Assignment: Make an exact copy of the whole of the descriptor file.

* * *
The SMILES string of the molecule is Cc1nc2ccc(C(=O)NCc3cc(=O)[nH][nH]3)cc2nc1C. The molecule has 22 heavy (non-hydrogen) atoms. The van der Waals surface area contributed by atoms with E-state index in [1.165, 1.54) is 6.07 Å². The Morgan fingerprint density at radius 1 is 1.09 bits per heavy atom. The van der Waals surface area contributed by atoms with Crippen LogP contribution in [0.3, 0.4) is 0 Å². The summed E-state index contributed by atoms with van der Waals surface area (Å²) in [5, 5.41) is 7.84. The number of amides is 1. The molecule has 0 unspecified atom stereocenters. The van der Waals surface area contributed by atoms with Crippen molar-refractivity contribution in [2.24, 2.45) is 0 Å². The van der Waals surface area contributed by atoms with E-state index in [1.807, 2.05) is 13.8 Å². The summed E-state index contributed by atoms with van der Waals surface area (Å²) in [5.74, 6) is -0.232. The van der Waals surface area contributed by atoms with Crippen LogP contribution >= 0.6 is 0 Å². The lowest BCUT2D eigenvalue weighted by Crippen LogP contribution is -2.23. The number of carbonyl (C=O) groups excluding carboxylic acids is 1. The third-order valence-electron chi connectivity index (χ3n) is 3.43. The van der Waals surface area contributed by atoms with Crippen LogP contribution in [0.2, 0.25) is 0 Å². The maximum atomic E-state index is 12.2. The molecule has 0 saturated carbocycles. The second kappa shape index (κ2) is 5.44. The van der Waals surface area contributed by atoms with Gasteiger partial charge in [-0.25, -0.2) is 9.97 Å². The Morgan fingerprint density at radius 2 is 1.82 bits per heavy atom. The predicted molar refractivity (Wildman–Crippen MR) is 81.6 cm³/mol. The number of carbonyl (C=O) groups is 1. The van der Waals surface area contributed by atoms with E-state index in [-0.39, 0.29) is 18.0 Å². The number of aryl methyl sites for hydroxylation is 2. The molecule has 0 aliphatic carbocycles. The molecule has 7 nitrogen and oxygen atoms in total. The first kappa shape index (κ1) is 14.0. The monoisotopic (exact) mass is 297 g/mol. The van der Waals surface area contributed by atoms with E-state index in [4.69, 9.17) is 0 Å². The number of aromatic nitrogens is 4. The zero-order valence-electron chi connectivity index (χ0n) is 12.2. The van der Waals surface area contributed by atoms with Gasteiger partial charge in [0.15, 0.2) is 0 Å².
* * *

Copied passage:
The SMILES string of the molecule is Cc1nc2ccc(C(=O)NCc3cc(=O)[nH][nH]3)cc2nc1C. The molecule has 22 heavy (non-hydrogen) atoms. The van der Waals surface area contributed by atoms with E-state index in [1.165, 1.54) is 6.07 Å². The Morgan fingerprint density at radius 1 is 1.09 bits per heavy atom. The van der Waals surface area contributed by atoms with Crippen LogP contribution in [0.3, 0.4) is 0 Å². The summed E-state index contributed by atoms with van der Waals surface area (Å²) in [5, 5.41) is 7.84. The number of amides is 1. The molecule has 0 unspecified atom stereocenters. The van der Waals surface area contributed by atoms with Crippen molar-refractivity contribution in [2.24, 2.45) is 0 Å². The van der Waals surface area contributed by atoms with E-state index in [1.807, 2.05) is 13.8 Å². The summed E-state index contributed by atoms with van der Waals surface area (Å²) in [5.74, 6) is -0.232. The van der Waals surface area contributed by atoms with Crippen LogP contribution >= 0.6 is 0 Å². The lowest BCUT2D eigenvalue weighted by Crippen LogP contribution is -2.23. The number of carbonyl (C=O) groups excluding carboxylic acids is 1. The third-order valence-electron chi connectivity index (χ3n) is 3.43. The van der Waals surface area contributed by atoms with Crippen LogP contribution in [0.2, 0.25) is 0 Å². The maximum atomic E-state index is 12.2. The molecule has 0 saturated carbocycles. The second kappa shape index (κ2) is 5.44. The van der Waals surface area contributed by atoms with Gasteiger partial charge in [-0.25, -0.2) is 9.97 Å². The Morgan fingerprint density at radius 2 is 1.82 bits per heavy atom. The predicted molar refractivity (Wildman–Crippen MR) is 81.6 cm³/mol. The number of carbonyl (C=O) groups is 1. The van der Waals surface area contributed by atoms with E-state index in [-0.39, 0.29) is 18.0 Å². The number of aryl methyl sites for hydroxylation is 2. The molecule has 0 aliphatic carbocycles. The molecule has 7 nitrogen and oxygen atoms in total. The first kappa shape index (κ1) is 14.0. The monoisotopic (exact) mass is 297 g/mol. The van der Waals surface area contributed by atoms with E-state index in [4.69, 9.17) is 0 Å². The number of aromatic nitrogens is 4. The zero-order valence-electron chi connectivity index (χ0n) is 12.2. The van der Waals surface area contributed by atoms with Gasteiger partial charge in [0.15, 0.2) is 0 Å².